Caledonia Prison Inmates Grow Their Own Food
Halifax County’s Caledonia Correctional Institution continues to produce thousands of pounds of crops as the years go by. Lee Jenkins has more on the self- sufficient prison farm and the impact it’s had on the community.
The institution began as a state prison farm, in the early 1890’s. Over the years, it’s expanded from a handful of wooden shacks on flooded farmland to a full-blown medium security prison complex with its own cannery. The institution’s never forgotten its roots, however – farming is still a central part of the goings-on around the prison. As well as raising livestock, the prison boasts an impressive variety of crops. Prison Enterprises Director Phillip Sikes:
“We grow several crops that we can here to feed to the inmate population. We grow collards, turnips, sweet corn, depending on need squash and sweet potatoes, soybeans, field corn, and we grow the day lilies for the department of transportation.”
Most of the food grown on the 5,500 acre farm is preserved at the prison’s cannery and distributed to other prisons throughout the state. On average, inmates can almost six million pounds of staple crops corn, turnips, and collards per year. Other vegetables vary by acreage.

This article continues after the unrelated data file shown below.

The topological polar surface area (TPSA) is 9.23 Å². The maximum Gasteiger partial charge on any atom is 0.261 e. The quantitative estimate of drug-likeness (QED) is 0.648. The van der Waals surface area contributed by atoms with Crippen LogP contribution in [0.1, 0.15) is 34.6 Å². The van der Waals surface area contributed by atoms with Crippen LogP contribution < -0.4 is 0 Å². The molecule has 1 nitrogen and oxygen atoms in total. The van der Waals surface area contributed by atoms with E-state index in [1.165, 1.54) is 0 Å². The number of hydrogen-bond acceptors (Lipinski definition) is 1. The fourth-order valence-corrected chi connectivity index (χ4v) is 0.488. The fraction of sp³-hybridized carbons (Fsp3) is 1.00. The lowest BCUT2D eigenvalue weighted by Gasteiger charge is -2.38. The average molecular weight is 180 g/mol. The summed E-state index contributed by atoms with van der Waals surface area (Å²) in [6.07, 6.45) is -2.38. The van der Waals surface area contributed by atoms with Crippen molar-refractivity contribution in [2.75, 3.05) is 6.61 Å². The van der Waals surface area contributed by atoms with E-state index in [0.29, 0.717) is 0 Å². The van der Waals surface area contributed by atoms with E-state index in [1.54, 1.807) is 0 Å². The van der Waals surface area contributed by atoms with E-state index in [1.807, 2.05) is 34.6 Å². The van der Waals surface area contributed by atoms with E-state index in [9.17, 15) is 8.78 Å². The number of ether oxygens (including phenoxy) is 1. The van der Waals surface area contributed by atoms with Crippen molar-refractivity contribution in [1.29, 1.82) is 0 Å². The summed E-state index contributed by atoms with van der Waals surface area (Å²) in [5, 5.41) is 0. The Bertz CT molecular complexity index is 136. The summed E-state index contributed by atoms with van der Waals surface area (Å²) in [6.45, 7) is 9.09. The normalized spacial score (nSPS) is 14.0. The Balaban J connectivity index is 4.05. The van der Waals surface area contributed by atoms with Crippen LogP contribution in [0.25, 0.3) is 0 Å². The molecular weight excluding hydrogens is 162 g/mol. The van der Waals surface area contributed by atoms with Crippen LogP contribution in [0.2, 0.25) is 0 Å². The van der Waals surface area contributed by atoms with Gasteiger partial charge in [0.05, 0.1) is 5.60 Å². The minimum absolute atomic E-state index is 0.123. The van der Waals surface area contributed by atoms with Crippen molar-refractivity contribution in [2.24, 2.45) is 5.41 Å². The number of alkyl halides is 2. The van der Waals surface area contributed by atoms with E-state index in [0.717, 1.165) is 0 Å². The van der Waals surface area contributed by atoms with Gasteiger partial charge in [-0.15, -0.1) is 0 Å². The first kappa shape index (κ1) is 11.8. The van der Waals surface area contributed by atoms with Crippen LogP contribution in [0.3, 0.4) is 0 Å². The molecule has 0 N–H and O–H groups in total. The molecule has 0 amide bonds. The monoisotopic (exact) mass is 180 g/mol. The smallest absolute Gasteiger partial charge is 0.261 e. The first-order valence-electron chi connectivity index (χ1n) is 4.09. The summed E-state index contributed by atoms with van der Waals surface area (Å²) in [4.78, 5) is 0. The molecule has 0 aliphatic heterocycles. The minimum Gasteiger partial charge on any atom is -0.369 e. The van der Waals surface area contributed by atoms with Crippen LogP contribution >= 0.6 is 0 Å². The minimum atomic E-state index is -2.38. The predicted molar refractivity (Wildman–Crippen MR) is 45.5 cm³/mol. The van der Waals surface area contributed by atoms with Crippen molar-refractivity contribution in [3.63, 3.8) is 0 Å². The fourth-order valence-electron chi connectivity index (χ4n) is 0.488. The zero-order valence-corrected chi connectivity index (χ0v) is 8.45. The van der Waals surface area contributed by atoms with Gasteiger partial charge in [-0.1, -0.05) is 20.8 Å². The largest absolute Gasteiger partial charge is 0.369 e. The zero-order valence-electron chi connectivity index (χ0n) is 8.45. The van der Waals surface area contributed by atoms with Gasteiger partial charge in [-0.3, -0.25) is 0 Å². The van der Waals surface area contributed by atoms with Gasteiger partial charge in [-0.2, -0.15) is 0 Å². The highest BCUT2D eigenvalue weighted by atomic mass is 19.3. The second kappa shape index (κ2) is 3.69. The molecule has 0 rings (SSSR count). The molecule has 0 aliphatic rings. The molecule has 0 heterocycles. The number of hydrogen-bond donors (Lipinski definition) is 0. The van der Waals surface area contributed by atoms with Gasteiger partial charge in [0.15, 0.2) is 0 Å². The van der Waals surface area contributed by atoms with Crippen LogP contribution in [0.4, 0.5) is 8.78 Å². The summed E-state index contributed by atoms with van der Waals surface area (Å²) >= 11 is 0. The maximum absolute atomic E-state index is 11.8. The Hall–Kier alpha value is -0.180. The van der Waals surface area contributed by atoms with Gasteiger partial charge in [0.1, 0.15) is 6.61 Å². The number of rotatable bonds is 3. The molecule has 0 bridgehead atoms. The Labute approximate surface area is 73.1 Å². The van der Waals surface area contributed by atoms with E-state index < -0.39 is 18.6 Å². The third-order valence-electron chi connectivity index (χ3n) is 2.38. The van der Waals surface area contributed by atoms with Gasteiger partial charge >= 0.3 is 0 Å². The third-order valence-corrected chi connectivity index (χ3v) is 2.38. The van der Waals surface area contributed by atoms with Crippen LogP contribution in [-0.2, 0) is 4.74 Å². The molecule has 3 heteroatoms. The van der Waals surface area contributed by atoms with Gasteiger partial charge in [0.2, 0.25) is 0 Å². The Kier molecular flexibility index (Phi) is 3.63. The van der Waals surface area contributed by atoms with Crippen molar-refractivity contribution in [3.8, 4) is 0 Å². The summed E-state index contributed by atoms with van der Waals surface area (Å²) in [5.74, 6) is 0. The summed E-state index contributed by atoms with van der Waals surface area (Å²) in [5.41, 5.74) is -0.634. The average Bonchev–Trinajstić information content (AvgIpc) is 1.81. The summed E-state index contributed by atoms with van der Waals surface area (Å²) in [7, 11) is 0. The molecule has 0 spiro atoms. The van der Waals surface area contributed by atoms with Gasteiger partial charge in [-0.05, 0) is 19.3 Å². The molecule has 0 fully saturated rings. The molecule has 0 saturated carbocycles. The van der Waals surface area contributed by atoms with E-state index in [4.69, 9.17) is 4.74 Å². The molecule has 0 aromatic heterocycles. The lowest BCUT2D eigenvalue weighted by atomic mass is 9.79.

“They drive tractors, plant, harvest. Anything any farmer on the outside would do.”
Farmers work in eight hour shifts and are paid anything between thirteen and twenty six cents an hour. According to Sikes, raises and promotions are treated like they are outside of the prison.
“It’s based on their work ethic. It’s really run just as any job there is. Somebody that deserves it will be moved up after they prove themselves for thirty days; I think it is, before you can give the step-up.”
Being a prison, there are some key differences. Lunch breaks tend to last longer, as the prisoners have to be accounted for and properly secured prior to returning to the field. They’re also always accompanied by one of eight staff overseers.
“Each supervisor will have a ten-to-fifteen man crew doing a specific project. So, they’re out there if they’re handpicking squash or planting soybeans. The inmates will be out there and the supervisor will be there in the field with them.”
Occasionally, the prison will have a surplus harvest. When that happens, the food is donated to the Food Bank of Central and Eastern North Carolina. Over the past five years, the prison has donated over two million pounds of food for needy and hungry people. Just this week, they sent in a shipment of sweet corn. Coordinator of Marketing and Public Affairs Jennifer Caslin says the prison’s contributions are invaluable.
“250,000 to 500,000 extra pounds a year is a lot of extra meals that are going out to people, and if we didn’t have that, those extra meals would be missing, obviously, for those people. So, it’s very important.”
120 of the over 500 prisoners work on the farm at any given time. Those that do are housed in a special cell block, more relaxed than the standard ones. During the off-season, they cultivate vegetables in one of the prison’s greenhouses. Pictures of the prison and farm can be found online at Public Radio East dot O-R-G. I’m Lee Jenkins.